There was not one voice of dissent. Not one.

Why does the twentieth century so dominate our young people’s educative experiences? Where does this obsession come from? What was the thinking behind removing the ancient world from our state schools? Does studying these ancient societies not tell us as much about ourselves as studying the modern?

It was then, of course, that the work began! I was going to have to produce an entirely new course from scratch, browse and select the best resources, write new Schemes of Work and put together brand-new PowerPoints for the interactive whiteboard. The prospect was quite daunting to say the least, but I was so excited by the decision I had made, so invigorated by the enthusiasm my pupils had displayed, that I dived in head first without a second thought.

And it was during this initial preparation last summer that it struck me; I was learning again! Yes, much of what I was going to be teaching was personally familiar to me from my degree or from my private reading or from countless documentaries over the years, but there was no denying that I was now, in every sense of the term, a “non-specialist”. I was going to have to prepare my lessons to a degree I had not had to for some years.

And I loved it!

In fact, I loved it so much, if I’m going to be honest, that I got completely carried away! I long ago lost count, thankfully, of the hours I’ve spent these last twelve months voraciously trawling Google Images for vases, frescoes, mosaics, statues, reliefs and artefacts to best illustrate my new PowerPoints. I dread to think how many pennies I’ve spent on background reading material. I even went as far as writing two of my own 25-page Introductory Booklets for the “Athens and Sparta” and “Social Life in First Century AD Rome” Units in order to provide my pupils with some sort of historical context before delving into the actual examined content!

But it didn’t stop there. A few months into the course, I came up with the idea of setting up a Facebook page that my pupils could “Like” that would keep them up to date with interesting developments in the study of the ancient world. I didn’t want their experience and understanding to be confined solely to AQA’s specified content, rich though it was. I could let them know a certain archaeological discovery had been made, remind them to watch a certain documentary that night, alert them to a relevant activity day somewhere at the weekend. However, try as I might, I couldn’t get my Page to publish and so I contacted an old school friend who’d given up a career as an IT Technician to become a Primary teacher (and, of course, not regretted it for one second). I thought he could solve my problem for me. Instead, he planted the seed of something slightly more ambitious in my head!

He recommended I abandon the idea of a standalone Facebook Page and instead set up a website using WordPress. The blog part of it, he informed me, could link to a Facebook Page anyway if I wanted it to but having a website would provide me with so much more flexibility. I’d never done anything remotely like this before and so was a little apprehensive when I set to it but, sure enough, with WordPress’s idiot-proof guidance, I managed it.

Quite what I would fill the rest of the website with struck me immediately; I would put together a One-Stop-Shop for other teachers just like me, from whatever background, who were thinking of making the change over to Classical Civilisation or Ancient History. I was having such a fantastic time teaching about the ancient world and, as we all know, the subjects are in need of as much support as we can possibly muster. If I could make it any easier for “non-specialists” to make the switch, if I could make the transition any smoother, then I had to seize that opportunity. I could save them hours scouring the internet, try to ease any anxiety they might have about the difficulty of taking such a daunting step. I’d create a Page arguing the case for introducing the subjects to any school’s curriculum; a Page detailing the various Specifications and the differences between them; a Page highlighting the most appropriate textbooks for each course; a Page suggesting the best organisations to join or to appeal to for funding; a Page for students to visit who were thinking of opting for the subjects; a Page, eventually, with my own Schemes of Work and PowerPoints for them to adopt and adapt as they saw fit…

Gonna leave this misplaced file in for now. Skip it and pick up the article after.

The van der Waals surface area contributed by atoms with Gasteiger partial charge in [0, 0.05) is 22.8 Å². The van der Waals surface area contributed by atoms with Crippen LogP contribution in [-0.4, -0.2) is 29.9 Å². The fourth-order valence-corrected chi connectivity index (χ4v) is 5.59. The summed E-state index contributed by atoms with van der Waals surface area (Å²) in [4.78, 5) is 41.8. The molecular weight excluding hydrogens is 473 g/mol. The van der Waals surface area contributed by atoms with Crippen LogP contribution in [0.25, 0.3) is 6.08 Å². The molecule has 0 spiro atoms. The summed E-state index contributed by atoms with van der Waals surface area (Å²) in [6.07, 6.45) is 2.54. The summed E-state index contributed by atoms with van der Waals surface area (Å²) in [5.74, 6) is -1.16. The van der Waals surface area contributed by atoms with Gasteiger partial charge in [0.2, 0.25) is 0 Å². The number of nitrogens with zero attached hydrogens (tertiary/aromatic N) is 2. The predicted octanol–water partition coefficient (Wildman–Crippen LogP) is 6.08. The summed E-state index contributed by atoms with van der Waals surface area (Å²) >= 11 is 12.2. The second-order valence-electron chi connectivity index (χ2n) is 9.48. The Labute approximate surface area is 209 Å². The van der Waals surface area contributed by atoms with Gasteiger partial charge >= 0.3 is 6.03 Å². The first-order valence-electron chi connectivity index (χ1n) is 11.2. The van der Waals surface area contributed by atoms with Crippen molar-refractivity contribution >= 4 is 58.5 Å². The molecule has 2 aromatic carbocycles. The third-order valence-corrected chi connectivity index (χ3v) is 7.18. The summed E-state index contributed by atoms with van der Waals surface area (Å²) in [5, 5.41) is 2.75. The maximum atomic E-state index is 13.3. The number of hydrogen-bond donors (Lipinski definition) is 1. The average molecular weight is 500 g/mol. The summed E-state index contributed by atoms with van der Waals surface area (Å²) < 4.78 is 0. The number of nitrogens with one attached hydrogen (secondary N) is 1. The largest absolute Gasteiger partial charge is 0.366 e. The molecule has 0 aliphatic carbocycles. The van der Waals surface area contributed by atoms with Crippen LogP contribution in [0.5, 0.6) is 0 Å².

If you’re still reading this and you’re interested in visiting my website, its address is It’s still in a fairly embryonic form and I’ve yet to begin actively promoting it. In fact, this article is the first public admission of its existence! Also, if after having visited it you have any comments or recommendations you’d like to make (either about the design, the content or especially about how best to promote the site) then please, please feel free to contact me at the email address below. If listening to others, especially experienced specialists, can improve the site and ensure it has the biggest impact possible, then I’m more than willing to do so and take the advice on board!

And so here I am, halfway through my first run at AQA’s Classical Civilisation GCSE. Well, I say halfway, but I’m actually over-running quite considerably as I’m enjoying teaching to an unnecessarily great depth and I’m also getting stopped every five minutes by my pupils’ incessant questioning! I have never, ever in my entire career experienced this level of inquisitiveness in Key Stage 4 pupils.

When I return to school in September, it won’t be long until we’re all off on our trip to Hadrian’s Wall, the frontier I was examined on in my finals, before we start the Controlled Assessment on the Romanisation of Britain, the topic I chose for my own dissertation way back in 1995.

“Are you not entertained? Is this not why you are here?”

Oh, yes. Absolutely.

Ken Pickering
August 2013